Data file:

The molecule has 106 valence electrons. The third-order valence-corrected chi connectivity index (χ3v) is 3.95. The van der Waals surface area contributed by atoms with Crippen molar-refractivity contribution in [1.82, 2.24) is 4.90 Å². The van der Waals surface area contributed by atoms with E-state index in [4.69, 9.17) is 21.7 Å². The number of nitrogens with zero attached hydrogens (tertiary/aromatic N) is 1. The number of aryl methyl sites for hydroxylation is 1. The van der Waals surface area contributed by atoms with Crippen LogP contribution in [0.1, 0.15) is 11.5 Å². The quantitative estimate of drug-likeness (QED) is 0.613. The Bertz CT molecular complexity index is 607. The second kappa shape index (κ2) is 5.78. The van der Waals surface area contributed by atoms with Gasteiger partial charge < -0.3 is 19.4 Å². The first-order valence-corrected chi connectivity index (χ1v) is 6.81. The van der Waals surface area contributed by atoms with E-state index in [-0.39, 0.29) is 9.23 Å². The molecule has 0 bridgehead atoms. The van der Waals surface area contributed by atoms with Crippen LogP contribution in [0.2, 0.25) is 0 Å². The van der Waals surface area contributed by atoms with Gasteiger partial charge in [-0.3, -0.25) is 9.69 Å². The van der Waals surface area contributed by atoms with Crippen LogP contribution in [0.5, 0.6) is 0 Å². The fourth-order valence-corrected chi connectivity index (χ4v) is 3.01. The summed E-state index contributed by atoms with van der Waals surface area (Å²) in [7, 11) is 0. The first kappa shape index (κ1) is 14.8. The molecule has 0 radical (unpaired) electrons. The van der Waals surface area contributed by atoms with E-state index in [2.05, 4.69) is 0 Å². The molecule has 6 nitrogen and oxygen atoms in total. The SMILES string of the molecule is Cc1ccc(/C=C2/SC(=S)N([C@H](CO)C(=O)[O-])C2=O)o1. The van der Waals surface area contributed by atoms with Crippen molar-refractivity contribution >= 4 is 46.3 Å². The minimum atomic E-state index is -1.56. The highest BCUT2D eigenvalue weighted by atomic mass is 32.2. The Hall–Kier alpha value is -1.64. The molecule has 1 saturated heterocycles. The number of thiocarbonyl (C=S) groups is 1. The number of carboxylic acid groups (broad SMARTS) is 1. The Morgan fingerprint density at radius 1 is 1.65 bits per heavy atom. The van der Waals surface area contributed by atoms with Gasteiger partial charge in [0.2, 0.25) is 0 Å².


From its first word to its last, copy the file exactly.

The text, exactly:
The molecule has 106 valence electrons. The third-order valence-corrected chi connectivity index (χ3v) is 3.95. The van der Waals surface area contributed by atoms with Crippen molar-refractivity contribution in [1.82, 2.24) is 4.90 Å². The van der Waals surface area contributed by atoms with E-state index in [4.69, 9.17) is 21.7 Å². The number of nitrogens with zero attached hydrogens (tertiary/aromatic N) is 1. The number of aryl methyl sites for hydroxylation is 1. The van der Waals surface area contributed by atoms with Crippen LogP contribution in [0.1, 0.15) is 11.5 Å². The quantitative estimate of drug-likeness (QED) is 0.613. The Bertz CT molecular complexity index is 607. The second kappa shape index (κ2) is 5.78. The van der Waals surface area contributed by atoms with Gasteiger partial charge < -0.3 is 19.4 Å². The first-order valence-corrected chi connectivity index (χ1v) is 6.81. The van der Waals surface area contributed by atoms with E-state index in [-0.39, 0.29) is 9.23 Å². The molecule has 0 bridgehead atoms. The van der Waals surface area contributed by atoms with Crippen LogP contribution in [0.2, 0.25) is 0 Å². The van der Waals surface area contributed by atoms with Gasteiger partial charge in [-0.3, -0.25) is 9.69 Å². The van der Waals surface area contributed by atoms with Crippen LogP contribution in [0.5, 0.6) is 0 Å². The fourth-order valence-corrected chi connectivity index (χ4v) is 3.01. The summed E-state index contributed by atoms with van der Waals surface area (Å²) in [7, 11) is 0. The first kappa shape index (κ1) is 14.8. The molecule has 0 radical (unpaired) electrons. The van der Waals surface area contributed by atoms with E-state index in [2.05, 4.69) is 0 Å². The molecule has 6 nitrogen and oxygen atoms in total. The SMILES string of the molecule is Cc1ccc(/C=C2/SC(=S)N([C@H](CO)C(=O)[O-])C2=O)o1. The van der Waals surface area contributed by atoms with Crippen molar-refractivity contribution >= 4 is 46.3 Å². The minimum atomic E-state index is -1.56. The highest BCUT2D eigenvalue weighted by atomic mass is 32.2. The Hall–Kier alpha value is -1.64. The molecule has 1 saturated heterocycles. The number of thiocarbonyl (C=S) groups is 1. The number of carboxylic acid groups (broad SMARTS) is 1. The Morgan fingerprint density at radius 1 is 1.65 bits per heavy atom. The van der Waals surface area contributed by atoms with Gasteiger partial charge in [0.2, 0.25) is 0 Å².